The Alberta Carbon Conversion Technology Centre is a One-of-a-Kind Facility

The facility allows for testing and demonstration of CO₂ conversion, capture, utilization and storage (CCUS) technology on an intermediate or pilot scale.

Illustration by Mateusz Napieralski

The Shepard Energy Centre in southeast Calgary is Alberta’s largest natural gas-fuelled power generating facility. Three years ago, InnoTech Alberta, a subsidiary of Alberta Innovates, opened the Alberta Carbon Conversion Technology Centre (ACCTC) right next door. This one-of-a-kind facility allows for testing and demonstration of CO₂ conversion, capture, utilization and storage (CCUS) technology on an intermediate or pilot scale. Pipes carry a portion of the Shepard Centre’s flue gas that would normally be burnt off and feeds it into the ACCTC. This allows for 25 tonnes of CO₂ per day to be used as supply for the businesses working on carbon-capture devices at the ACCTC.

In many labs around the world, experts are working with small CO₂ cannisters to test CCUS theories and devices, but before these technologies can be implemented at energy facilities, they need to be tested with higher and more consistent rates of CO₂.

The ACCTC receives the majority of its operational funding from industry partners as well as the provincial government through Alberta Innovates. The facility stands alone as a distinctive leader, the only space of its kind in Canada.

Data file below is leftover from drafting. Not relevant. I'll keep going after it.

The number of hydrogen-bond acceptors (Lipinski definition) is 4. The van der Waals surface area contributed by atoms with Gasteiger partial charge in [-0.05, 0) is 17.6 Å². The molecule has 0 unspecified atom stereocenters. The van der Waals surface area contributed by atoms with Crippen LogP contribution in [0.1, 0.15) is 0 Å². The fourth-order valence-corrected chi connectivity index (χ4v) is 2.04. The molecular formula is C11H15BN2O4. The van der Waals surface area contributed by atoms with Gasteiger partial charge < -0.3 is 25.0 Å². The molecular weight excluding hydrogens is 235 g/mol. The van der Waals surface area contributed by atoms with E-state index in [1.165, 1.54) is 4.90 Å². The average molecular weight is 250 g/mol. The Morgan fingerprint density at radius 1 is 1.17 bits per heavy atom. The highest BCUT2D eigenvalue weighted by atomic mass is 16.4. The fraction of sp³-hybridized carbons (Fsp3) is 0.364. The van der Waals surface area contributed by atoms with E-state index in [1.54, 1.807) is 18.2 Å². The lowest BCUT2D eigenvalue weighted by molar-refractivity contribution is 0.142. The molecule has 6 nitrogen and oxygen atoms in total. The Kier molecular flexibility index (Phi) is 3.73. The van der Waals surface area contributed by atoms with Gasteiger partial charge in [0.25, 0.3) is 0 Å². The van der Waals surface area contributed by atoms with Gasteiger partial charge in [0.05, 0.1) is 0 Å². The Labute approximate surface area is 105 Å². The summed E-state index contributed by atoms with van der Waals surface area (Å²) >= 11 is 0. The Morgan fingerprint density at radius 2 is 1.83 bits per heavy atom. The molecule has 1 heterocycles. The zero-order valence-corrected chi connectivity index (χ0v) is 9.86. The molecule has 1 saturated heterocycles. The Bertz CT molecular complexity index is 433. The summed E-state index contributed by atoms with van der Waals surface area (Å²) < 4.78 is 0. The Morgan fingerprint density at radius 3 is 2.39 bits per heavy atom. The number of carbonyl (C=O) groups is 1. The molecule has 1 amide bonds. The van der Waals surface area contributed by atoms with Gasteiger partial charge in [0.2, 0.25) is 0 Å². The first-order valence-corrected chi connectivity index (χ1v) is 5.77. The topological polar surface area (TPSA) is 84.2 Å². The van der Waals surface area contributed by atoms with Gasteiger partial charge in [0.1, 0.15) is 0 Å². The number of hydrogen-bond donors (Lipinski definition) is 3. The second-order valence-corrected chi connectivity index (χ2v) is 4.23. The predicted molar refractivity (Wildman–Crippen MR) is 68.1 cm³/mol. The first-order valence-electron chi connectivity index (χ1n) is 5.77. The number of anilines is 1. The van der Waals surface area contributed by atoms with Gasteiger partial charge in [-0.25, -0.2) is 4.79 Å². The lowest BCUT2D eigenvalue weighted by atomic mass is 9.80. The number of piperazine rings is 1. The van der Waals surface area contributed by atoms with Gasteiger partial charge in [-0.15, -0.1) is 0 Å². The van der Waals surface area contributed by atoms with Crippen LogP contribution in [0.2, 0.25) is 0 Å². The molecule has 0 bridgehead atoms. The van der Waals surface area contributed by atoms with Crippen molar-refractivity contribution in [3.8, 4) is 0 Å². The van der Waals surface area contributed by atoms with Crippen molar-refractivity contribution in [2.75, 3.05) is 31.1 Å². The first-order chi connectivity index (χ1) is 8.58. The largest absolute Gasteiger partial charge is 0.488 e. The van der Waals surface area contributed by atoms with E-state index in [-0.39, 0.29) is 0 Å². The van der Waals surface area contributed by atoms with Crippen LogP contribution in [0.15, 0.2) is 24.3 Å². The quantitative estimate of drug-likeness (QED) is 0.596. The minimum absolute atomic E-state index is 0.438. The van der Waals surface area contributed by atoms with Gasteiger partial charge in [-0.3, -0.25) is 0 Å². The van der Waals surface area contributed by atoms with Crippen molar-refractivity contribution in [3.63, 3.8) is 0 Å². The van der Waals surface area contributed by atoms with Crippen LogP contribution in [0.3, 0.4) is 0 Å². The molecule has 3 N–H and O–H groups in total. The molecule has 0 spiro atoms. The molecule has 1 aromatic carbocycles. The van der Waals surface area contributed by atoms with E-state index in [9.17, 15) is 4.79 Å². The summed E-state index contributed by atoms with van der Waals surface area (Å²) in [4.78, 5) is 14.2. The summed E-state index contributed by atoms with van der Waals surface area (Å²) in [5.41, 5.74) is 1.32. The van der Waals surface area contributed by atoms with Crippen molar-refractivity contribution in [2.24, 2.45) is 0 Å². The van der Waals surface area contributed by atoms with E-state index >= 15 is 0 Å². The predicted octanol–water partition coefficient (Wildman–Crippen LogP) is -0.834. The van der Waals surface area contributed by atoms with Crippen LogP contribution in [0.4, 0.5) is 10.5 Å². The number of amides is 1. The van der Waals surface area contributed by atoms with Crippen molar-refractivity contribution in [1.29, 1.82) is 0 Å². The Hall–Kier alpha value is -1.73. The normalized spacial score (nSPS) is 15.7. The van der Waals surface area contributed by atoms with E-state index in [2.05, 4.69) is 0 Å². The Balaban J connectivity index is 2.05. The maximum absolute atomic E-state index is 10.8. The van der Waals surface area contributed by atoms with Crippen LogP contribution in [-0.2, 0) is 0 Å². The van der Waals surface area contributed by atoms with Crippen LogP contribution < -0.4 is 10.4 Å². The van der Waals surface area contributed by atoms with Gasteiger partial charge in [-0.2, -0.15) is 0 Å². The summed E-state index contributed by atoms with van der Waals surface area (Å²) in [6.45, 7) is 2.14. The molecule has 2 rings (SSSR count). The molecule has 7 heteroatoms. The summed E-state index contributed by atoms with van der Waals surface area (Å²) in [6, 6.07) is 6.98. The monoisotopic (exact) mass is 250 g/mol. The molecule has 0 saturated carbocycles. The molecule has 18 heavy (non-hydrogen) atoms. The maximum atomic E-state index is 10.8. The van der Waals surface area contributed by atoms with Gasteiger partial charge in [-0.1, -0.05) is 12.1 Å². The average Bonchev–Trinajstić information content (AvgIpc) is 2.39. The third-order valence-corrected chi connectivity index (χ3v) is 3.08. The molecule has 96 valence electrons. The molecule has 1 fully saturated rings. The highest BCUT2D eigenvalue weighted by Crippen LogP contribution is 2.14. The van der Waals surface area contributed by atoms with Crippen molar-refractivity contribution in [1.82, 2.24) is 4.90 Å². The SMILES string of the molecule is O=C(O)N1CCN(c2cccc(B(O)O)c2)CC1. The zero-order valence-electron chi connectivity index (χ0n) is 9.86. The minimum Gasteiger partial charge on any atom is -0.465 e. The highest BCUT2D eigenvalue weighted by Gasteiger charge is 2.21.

John Van Ham, the executive director of sector alignment and programs with InnoTech, says the ACCTC makes Calgary and Alberta exceptional because of the opportunities this technology offers in reducing carbon emissions and greenhouse gases. And it also makes the city a hotbed for collaboration and attraction of new businesses. “Whether the businesses working on-site are collaborating with researchers at the university or getting supplies from local companies or working directly with energy facilities in the area, [the ACCTC] makes Calgary and Alberta a very attractive place to be doing this work, and the city benefits,” Van Ham says.

Currently, each of the businesses using one of the five, 25,000-square-foot testing bays at the ACCTC, is competing for the $20 million NRG COSIA Carbon XPRIZE, which calls on innovators and businesses to find CCUS solutions that convert CO₂ into usable products.

Starting in September, 2015, a handful of innovators were chosen to compete for the prize, and the finalists began moving their tech into testing at the ACCTC in 2019. The overall winner of the $20 million purse will be announced later this year.

Once the winner is announced the ACCTC will welcome new innovators to use the site.

“In the future, this site will be opened up to anyone who wants to come in and do this work, such as companies throughout Canada or internationally who have been contacting us to use the Centre,” Van Ham says. Some of the XPRIZE candidates who are currently on site have been negotiating to stay as well.

John Van Ham, InnoTech Alberta. Photograph by Jared Sych.

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This article appears in the June 2021 issue of Avenue Calgary.

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